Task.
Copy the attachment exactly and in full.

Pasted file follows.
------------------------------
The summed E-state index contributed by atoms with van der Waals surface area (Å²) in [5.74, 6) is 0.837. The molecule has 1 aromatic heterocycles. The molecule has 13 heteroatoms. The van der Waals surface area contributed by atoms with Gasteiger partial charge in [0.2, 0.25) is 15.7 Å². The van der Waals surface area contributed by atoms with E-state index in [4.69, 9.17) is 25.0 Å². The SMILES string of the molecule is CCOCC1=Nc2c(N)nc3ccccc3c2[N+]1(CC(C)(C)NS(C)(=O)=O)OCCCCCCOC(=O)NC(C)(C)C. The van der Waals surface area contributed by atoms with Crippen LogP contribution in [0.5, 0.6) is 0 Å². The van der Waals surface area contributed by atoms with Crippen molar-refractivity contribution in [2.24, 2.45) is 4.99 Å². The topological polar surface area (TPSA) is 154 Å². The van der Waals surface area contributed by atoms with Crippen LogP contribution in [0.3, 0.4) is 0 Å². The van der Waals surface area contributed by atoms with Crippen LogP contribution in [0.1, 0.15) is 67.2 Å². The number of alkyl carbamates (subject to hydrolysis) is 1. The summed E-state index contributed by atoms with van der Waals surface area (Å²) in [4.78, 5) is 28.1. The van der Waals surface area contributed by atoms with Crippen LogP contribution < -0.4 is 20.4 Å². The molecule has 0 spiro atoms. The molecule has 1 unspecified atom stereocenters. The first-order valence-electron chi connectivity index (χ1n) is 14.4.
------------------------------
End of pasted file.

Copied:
The summed E-state index contributed by atoms with van der Waals surface area (Å²) in [5.74, 6) is 0.837. The molecule has 1 aromatic heterocycles. The molecule has 13 heteroatoms. The van der Waals surface area contributed by atoms with Gasteiger partial charge in [0.2, 0.25) is 15.7 Å². The van der Waals surface area contributed by atoms with E-state index in [4.69, 9.17) is 25.0 Å². The SMILES string of the molecule is CCOCC1=Nc2c(N)nc3ccccc3c2[N+]1(CC(C)(C)NS(C)(=O)=O)OCCCCCCOC(=O)NC(C)(C)C. The van der Waals surface area contributed by atoms with Crippen LogP contribution in [0.5, 0.6) is 0 Å². The van der Waals surface area contributed by atoms with Crippen molar-refractivity contribution in [2.24, 2.45) is 4.99 Å². The topological polar surface area (TPSA) is 154 Å². The van der Waals surface area contributed by atoms with Crippen LogP contribution in [0.3, 0.4) is 0 Å². The van der Waals surface area contributed by atoms with Crippen LogP contribution in [0.1, 0.15) is 67.2 Å². The number of alkyl carbamates (subject to hydrolysis) is 1. The summed E-state index contributed by atoms with van der Waals surface area (Å²) in [4.78, 5) is 28.1. The van der Waals surface area contributed by atoms with Crippen LogP contribution < -0.4 is 20.4 Å². The molecule has 0 spiro atoms. The molecule has 1 unspecified atom stereocenters. The first-order valence-electron chi connectivity index (χ1n) is 14.4.